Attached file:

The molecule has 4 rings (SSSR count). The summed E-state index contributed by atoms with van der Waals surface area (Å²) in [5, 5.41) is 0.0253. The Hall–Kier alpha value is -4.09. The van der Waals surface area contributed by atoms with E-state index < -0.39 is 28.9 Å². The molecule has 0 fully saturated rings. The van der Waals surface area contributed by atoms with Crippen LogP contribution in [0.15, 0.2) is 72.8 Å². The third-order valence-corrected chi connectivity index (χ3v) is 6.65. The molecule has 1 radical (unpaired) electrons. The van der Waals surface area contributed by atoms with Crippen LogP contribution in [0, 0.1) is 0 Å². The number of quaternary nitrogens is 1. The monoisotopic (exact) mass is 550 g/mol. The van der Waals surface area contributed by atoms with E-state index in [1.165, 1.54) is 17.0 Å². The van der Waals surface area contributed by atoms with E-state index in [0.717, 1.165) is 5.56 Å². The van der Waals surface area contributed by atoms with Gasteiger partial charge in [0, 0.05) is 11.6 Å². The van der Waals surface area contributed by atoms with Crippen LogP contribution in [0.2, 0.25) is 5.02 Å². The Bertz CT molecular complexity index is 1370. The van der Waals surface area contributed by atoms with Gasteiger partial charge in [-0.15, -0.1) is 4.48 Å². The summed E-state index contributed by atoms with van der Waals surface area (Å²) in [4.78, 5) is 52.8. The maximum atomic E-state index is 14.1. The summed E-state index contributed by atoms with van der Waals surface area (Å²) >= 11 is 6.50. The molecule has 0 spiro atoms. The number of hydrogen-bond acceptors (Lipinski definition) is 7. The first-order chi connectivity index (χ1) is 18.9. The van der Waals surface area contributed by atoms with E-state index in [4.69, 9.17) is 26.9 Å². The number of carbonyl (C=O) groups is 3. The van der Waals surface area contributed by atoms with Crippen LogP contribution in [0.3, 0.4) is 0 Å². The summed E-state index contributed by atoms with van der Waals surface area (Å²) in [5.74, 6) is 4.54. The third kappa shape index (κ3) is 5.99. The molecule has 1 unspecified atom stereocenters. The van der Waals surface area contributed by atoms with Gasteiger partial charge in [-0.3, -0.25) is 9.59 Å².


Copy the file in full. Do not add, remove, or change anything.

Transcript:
The molecule has 4 rings (SSSR count). The summed E-state index contributed by atoms with van der Waals surface area (Å²) in [5, 5.41) is 0.0253. The Hall–Kier alpha value is -4.09. The van der Waals surface area contributed by atoms with E-state index < -0.39 is 28.9 Å². The molecule has 0 fully saturated rings. The van der Waals surface area contributed by atoms with Crippen LogP contribution in [0.15, 0.2) is 72.8 Å². The third-order valence-corrected chi connectivity index (χ3v) is 6.65. The molecule has 1 radical (unpaired) electrons. The van der Waals surface area contributed by atoms with Crippen LogP contribution in [0, 0.1) is 0 Å². The number of quaternary nitrogens is 1. The monoisotopic (exact) mass is 550 g/mol. The van der Waals surface area contributed by atoms with E-state index in [1.165, 1.54) is 17.0 Å². The van der Waals surface area contributed by atoms with E-state index in [0.717, 1.165) is 5.56 Å². The van der Waals surface area contributed by atoms with Gasteiger partial charge in [0, 0.05) is 11.6 Å². The van der Waals surface area contributed by atoms with Crippen LogP contribution in [0.2, 0.25) is 5.02 Å². The Bertz CT molecular complexity index is 1370. The van der Waals surface area contributed by atoms with Gasteiger partial charge in [-0.15, -0.1) is 4.48 Å². The summed E-state index contributed by atoms with van der Waals surface area (Å²) in [4.78, 5) is 52.8. The maximum atomic E-state index is 14.1. The summed E-state index contributed by atoms with van der Waals surface area (Å²) >= 11 is 6.50. The molecule has 0 spiro atoms. The number of hydrogen-bond acceptors (Lipinski definition) is 7. The first-order chi connectivity index (χ1) is 18.9. The van der Waals surface area contributed by atoms with E-state index in [4.69, 9.17) is 26.9 Å². The number of carbonyl (C=O) groups is 3. The van der Waals surface area contributed by atoms with Crippen LogP contribution in [0.3, 0.4) is 0 Å². The summed E-state index contributed by atoms with van der Waals surface area (Å²) in [5.74, 6) is 4.54. The third kappa shape index (κ3) is 5.99. The molecule has 1 unspecified atom stereocenters. The van der Waals surface area contributed by atoms with Gasteiger partial charge in [-0.3, -0.25) is 9.59 Å².